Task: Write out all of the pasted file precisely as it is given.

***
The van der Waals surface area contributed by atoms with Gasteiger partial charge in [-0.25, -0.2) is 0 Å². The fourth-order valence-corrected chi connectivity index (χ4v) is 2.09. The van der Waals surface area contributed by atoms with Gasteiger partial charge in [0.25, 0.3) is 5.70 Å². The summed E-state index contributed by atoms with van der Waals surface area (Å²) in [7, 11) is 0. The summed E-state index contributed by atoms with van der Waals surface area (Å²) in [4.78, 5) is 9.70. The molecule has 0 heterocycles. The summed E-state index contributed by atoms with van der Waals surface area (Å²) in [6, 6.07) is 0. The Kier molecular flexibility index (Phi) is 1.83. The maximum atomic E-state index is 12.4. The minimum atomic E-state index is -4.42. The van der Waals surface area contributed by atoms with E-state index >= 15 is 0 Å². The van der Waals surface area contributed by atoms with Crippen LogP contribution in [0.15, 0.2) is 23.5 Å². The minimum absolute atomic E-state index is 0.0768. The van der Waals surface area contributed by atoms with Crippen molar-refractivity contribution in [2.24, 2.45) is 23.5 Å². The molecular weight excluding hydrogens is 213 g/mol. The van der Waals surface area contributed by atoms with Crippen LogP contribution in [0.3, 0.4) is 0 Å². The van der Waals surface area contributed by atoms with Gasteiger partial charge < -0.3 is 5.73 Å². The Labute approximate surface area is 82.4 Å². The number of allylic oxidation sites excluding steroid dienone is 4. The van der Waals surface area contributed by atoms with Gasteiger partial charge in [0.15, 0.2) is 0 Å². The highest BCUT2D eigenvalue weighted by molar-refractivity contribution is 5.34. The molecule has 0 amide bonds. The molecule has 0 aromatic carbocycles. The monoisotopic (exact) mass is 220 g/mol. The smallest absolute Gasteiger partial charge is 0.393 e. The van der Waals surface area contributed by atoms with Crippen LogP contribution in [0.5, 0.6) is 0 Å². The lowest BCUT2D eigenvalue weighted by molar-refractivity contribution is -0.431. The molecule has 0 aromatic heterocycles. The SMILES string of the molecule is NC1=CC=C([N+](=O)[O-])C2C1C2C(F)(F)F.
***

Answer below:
The van der Waals surface area contributed by atoms with Gasteiger partial charge in [-0.25, -0.2) is 0 Å². The fourth-order valence-corrected chi connectivity index (χ4v) is 2.09. The van der Waals surface area contributed by atoms with Gasteiger partial charge in [0.25, 0.3) is 5.70 Å². The summed E-state index contributed by atoms with van der Waals surface area (Å²) in [7, 11) is 0. The summed E-state index contributed by atoms with van der Waals surface area (Å²) in [4.78, 5) is 9.70. The molecule has 0 heterocycles. The summed E-state index contributed by atoms with van der Waals surface area (Å²) in [6, 6.07) is 0. The Kier molecular flexibility index (Phi) is 1.83. The maximum atomic E-state index is 12.4. The minimum atomic E-state index is -4.42. The van der Waals surface area contributed by atoms with E-state index >= 15 is 0 Å². The van der Waals surface area contributed by atoms with Crippen LogP contribution in [0.15, 0.2) is 23.5 Å². The minimum absolute atomic E-state index is 0.0768. The van der Waals surface area contributed by atoms with Crippen molar-refractivity contribution in [2.24, 2.45) is 23.5 Å². The molecular weight excluding hydrogens is 213 g/mol. The van der Waals surface area contributed by atoms with Crippen LogP contribution in [0.3, 0.4) is 0 Å². The van der Waals surface area contributed by atoms with Gasteiger partial charge < -0.3 is 5.73 Å². The Labute approximate surface area is 82.4 Å². The number of allylic oxidation sites excluding steroid dienone is 4. The van der Waals surface area contributed by atoms with Gasteiger partial charge in [0.15, 0.2) is 0 Å². The highest BCUT2D eigenvalue weighted by molar-refractivity contribution is 5.34. The molecule has 0 amide bonds. The molecule has 0 aromatic carbocycles. The monoisotopic (exact) mass is 220 g/mol. The smallest absolute Gasteiger partial charge is 0.393 e. The van der Waals surface area contributed by atoms with Crippen LogP contribution in [0.5, 0.6) is 0 Å². The lowest BCUT2D eigenvalue weighted by molar-refractivity contribution is -0.431. The molecule has 0 aromatic heterocycles. The SMILES string of the molecule is NC1=CC=C([N+](=O)[O-])C2C1C2C(F)(F)F.